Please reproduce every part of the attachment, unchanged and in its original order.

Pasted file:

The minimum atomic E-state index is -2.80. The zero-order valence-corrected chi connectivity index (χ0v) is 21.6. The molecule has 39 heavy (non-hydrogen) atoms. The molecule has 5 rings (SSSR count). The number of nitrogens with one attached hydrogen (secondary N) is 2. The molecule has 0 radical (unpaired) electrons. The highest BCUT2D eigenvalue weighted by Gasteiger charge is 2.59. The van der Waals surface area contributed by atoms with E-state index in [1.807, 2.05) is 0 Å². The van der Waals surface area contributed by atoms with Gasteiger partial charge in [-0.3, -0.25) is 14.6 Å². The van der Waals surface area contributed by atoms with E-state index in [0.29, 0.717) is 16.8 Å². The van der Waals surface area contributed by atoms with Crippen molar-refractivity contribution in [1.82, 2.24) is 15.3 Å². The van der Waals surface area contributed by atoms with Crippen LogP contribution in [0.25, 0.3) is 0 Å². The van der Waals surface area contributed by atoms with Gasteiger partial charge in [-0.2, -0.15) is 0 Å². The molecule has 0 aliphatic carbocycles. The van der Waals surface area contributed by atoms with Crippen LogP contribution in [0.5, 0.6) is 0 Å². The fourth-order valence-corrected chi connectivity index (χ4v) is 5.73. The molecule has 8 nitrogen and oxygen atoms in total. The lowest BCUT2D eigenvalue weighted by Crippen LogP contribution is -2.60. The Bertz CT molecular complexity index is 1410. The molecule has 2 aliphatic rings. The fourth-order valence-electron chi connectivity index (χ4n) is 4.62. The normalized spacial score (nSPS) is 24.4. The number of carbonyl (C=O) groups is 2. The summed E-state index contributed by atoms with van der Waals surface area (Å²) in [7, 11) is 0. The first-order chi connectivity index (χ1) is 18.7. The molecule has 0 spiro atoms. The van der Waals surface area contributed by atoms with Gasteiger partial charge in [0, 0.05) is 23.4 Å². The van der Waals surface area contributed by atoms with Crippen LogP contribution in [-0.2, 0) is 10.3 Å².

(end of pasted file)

The minimum atomic E-state index is -2.80. The zero-order valence-corrected chi connectivity index (χ0v) is 21.6. The molecule has 39 heavy (non-hydrogen) atoms. The molecule has 5 rings (SSSR count). The number of nitrogens with one attached hydrogen (secondary N) is 2. The molecule has 0 radical (unpaired) electrons. The highest BCUT2D eigenvalue weighted by Gasteiger charge is 2.59. The van der Waals surface area contributed by atoms with E-state index in [1.807, 2.05) is 0 Å². The van der Waals surface area contributed by atoms with Gasteiger partial charge in [-0.3, -0.25) is 14.6 Å². The van der Waals surface area contributed by atoms with E-state index in [0.29, 0.717) is 16.8 Å². The van der Waals surface area contributed by atoms with Crippen molar-refractivity contribution in [1.82, 2.24) is 15.3 Å². The van der Waals surface area contributed by atoms with Crippen LogP contribution in [0.25, 0.3) is 0 Å². The van der Waals surface area contributed by atoms with Gasteiger partial charge in [-0.2, -0.15) is 0 Å². The molecule has 0 aliphatic carbocycles. The van der Waals surface area contributed by atoms with Crippen LogP contribution in [0.5, 0.6) is 0 Å². The fourth-order valence-corrected chi connectivity index (χ4v) is 5.73. The molecule has 8 nitrogen and oxygen atoms in total. The lowest BCUT2D eigenvalue weighted by Crippen LogP contribution is -2.60. The Bertz CT molecular complexity index is 1410. The molecule has 2 aliphatic rings. The fourth-order valence-electron chi connectivity index (χ4n) is 4.62. The normalized spacial score (nSPS) is 24.4. The number of carbonyl (C=O) groups is 2. The summed E-state index contributed by atoms with van der Waals surface area (Å²) in [7, 11) is 0. The first-order chi connectivity index (χ1) is 18.7. The molecule has 0 spiro atoms. The van der Waals surface area contributed by atoms with Gasteiger partial charge in [0, 0.05) is 23.4 Å². The van der Waals surface area contributed by atoms with Crippen LogP contribution in [-0.2, 0) is 10.3 Å².